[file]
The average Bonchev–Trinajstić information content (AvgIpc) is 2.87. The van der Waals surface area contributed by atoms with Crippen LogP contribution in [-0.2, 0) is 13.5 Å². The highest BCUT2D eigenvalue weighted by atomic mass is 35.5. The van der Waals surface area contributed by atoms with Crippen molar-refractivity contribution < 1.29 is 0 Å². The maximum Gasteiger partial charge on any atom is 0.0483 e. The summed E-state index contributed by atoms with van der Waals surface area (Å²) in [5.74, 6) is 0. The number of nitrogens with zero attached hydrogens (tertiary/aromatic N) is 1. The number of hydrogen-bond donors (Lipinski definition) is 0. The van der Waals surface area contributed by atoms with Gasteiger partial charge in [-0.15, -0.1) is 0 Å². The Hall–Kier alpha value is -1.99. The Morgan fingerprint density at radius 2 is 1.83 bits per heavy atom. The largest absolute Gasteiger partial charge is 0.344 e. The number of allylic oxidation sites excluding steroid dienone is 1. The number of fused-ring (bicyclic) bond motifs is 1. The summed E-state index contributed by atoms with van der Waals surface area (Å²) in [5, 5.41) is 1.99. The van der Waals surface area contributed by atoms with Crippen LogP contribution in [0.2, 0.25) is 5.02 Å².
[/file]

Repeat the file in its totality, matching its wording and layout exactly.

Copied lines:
The average Bonchev–Trinajstić information content (AvgIpc) is 2.87. The van der Waals surface area contributed by atoms with Crippen LogP contribution in [-0.2, 0) is 13.5 Å². The highest BCUT2D eigenvalue weighted by atomic mass is 35.5. The van der Waals surface area contributed by atoms with Crippen molar-refractivity contribution < 1.29 is 0 Å². The maximum Gasteiger partial charge on any atom is 0.0483 e. The summed E-state index contributed by atoms with van der Waals surface area (Å²) in [5.74, 6) is 0. The number of nitrogens with zero attached hydrogens (tertiary/aromatic N) is 1. The number of hydrogen-bond donors (Lipinski definition) is 0. The van der Waals surface area contributed by atoms with Gasteiger partial charge in [-0.15, -0.1) is 0 Å². The Hall–Kier alpha value is -1.99. The Morgan fingerprint density at radius 2 is 1.83 bits per heavy atom. The largest absolute Gasteiger partial charge is 0.344 e. The number of allylic oxidation sites excluding steroid dienone is 1. The number of fused-ring (bicyclic) bond motifs is 1. The summed E-state index contributed by atoms with van der Waals surface area (Å²) in [5, 5.41) is 1.99. The van der Waals surface area contributed by atoms with Crippen LogP contribution in [0.2, 0.25) is 5.02 Å².